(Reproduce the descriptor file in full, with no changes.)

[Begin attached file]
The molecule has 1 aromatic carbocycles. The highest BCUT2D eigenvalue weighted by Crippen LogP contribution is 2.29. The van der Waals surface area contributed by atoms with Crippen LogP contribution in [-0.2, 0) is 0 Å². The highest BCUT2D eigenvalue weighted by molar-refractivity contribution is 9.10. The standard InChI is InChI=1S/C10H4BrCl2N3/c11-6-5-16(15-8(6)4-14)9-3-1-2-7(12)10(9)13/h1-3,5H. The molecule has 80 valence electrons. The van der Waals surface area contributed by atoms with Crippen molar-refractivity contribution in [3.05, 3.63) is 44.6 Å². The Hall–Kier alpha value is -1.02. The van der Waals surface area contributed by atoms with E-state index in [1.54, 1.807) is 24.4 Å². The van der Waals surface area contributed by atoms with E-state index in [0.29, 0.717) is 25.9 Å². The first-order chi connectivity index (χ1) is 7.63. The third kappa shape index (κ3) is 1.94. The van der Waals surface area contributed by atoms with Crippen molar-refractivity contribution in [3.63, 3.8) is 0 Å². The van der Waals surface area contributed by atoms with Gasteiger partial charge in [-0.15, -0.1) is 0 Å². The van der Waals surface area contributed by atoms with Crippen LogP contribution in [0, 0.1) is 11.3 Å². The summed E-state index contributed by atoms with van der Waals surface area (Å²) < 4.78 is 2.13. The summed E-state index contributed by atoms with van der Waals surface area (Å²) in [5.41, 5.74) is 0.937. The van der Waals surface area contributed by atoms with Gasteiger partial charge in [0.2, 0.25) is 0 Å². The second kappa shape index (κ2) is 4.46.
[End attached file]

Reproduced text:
The molecule has 1 aromatic carbocycles. The highest BCUT2D eigenvalue weighted by Crippen LogP contribution is 2.29. The van der Waals surface area contributed by atoms with Crippen LogP contribution in [-0.2, 0) is 0 Å². The highest BCUT2D eigenvalue weighted by molar-refractivity contribution is 9.10. The standard InChI is InChI=1S/C10H4BrCl2N3/c11-6-5-16(15-8(6)4-14)9-3-1-2-7(12)10(9)13/h1-3,5H. The molecule has 80 valence electrons. The van der Waals surface area contributed by atoms with Crippen molar-refractivity contribution in [3.05, 3.63) is 44.6 Å². The Hall–Kier alpha value is -1.02. The van der Waals surface area contributed by atoms with E-state index in [1.54, 1.807) is 24.4 Å². The van der Waals surface area contributed by atoms with E-state index in [0.29, 0.717) is 25.9 Å². The first-order chi connectivity index (χ1) is 7.63. The third kappa shape index (κ3) is 1.94. The van der Waals surface area contributed by atoms with Crippen molar-refractivity contribution in [3.63, 3.8) is 0 Å². The van der Waals surface area contributed by atoms with Gasteiger partial charge in [-0.15, -0.1) is 0 Å². The van der Waals surface area contributed by atoms with Crippen LogP contribution in [0, 0.1) is 11.3 Å². The summed E-state index contributed by atoms with van der Waals surface area (Å²) < 4.78 is 2.13. The summed E-state index contributed by atoms with van der Waals surface area (Å²) in [5.41, 5.74) is 0.937. The van der Waals surface area contributed by atoms with Gasteiger partial charge in [0.2, 0.25) is 0 Å². The second kappa shape index (κ2) is 4.46.